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National Day of Service and Remembrance

Today we celebrated a federally-recognized day of unity and charitable service.  This day is observed annually throughout the United States and in other countries around the world on the anniversary of the September 11 terrorist attacks.

According to MyGoodDeed, a non-profit organization who founded the September 11 National Day of Service and Remembrance in 2002, the goal of “9/11 Day” is “to keep the spirit of unity alive and compassion that arose in the immediate aftermath of the September 11 attack giving tribute to individuals who lost and who was injured in the attacks.

MyGoodDeed successfully led an effort to designate September 11 under federal law as a National Day of Service and Remembrance, which occurred as part of passage of the bipartisan Edward M. Kennedy Serve America Act by the United States Congress, and later, by an amendment to the Patriot Day Presidential Proclamation by President Barack Obama, which formally recognized and established September 11 as a National Day of Service and Remembrance.

So, today, celebrate this day by joining nearly 30 million Americans who annually remembers this day and continues to do various forms of charitable service, including volunteering, donating to charities, or just do a simple good deed.  We can reflect the lives that were lost on this day, and always remember that life is short and that we are all brothers in hearts and in spirit.

2001 Attack on America

At 8:45 a.m. on a clear Tuesday morning, an American Airlines Boeing 767 loaded with 20,000 gallons of jet fuel crashes into the north tower of the World Trade Center in New York City. The impact left a gaping, burning hole near the 80th floor of the 110-story skyscraper, instantly killing hundreds of people and trapping hundreds more in higher floors. As the evacuation of the tower and its twin got underway, television cameras broadcasted live images of what initially appeared to be a freak accident. Then, 18 minutes after the first plane hit, a second Boeing 767—United Airlines Flight 175—appeared out of the sky, turned sharply toward the World Trade Center, and sliced into the south tower at about the 60th floor. The collision caused a massive explosion that showered burning debris over surrounding buildings and the streets below. America was under attack.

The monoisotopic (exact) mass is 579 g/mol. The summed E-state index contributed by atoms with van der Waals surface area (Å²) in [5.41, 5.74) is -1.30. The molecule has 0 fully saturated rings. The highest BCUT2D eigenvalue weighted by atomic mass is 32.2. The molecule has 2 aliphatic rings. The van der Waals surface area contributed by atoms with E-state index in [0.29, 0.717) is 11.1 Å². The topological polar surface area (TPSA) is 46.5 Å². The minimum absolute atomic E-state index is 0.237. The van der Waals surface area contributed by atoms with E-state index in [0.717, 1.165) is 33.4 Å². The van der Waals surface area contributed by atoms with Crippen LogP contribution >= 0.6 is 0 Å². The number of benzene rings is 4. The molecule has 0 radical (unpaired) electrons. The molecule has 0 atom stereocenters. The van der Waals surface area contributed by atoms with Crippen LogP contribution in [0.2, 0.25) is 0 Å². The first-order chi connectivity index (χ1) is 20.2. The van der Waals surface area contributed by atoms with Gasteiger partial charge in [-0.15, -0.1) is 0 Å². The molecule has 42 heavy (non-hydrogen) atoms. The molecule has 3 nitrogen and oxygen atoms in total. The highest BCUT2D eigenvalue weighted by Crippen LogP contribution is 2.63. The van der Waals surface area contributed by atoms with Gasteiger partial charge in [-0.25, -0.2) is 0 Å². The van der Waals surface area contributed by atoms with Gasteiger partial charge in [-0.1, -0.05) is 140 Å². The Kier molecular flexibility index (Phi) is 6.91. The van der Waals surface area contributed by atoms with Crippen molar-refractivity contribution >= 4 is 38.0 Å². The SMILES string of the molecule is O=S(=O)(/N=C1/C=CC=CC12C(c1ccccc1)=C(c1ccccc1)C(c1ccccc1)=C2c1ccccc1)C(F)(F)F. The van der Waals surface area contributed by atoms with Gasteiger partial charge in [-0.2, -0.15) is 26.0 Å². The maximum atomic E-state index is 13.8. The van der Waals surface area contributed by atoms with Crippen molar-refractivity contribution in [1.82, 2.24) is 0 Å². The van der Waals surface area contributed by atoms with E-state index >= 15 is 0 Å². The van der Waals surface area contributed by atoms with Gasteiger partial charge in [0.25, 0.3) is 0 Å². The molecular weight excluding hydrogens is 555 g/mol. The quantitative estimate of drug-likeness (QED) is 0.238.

The attackers were Islamic terrorists from Saudi Arabia and several other Arab nations. Reportedly financed by Saudi fugitive Osama bin Laden’s al Qaeda terrorist organization, they were allegedly acting in retaliation for America’s support of Israel, its involvement in the Persian Gulf War, and its continued military presence in the Middle East. Some of the terrorists had lived in the United States for more than a year and had taken flying lessons at American commercial flight schools. Others had slipped into the U.S. in the months before September 11 and acted as the “muscle” in the operation. The 19 terrorists easily smuggled box-cutters and knives through security at three East Coast airports and boarded four flights bound for California, chosen because the planes were loaded with fuel for the long transcontinental journey. Soon after takeoff, the terrorists commandeered the four planes and took the controls, transforming the ordinary commuter jets into guided missiles.

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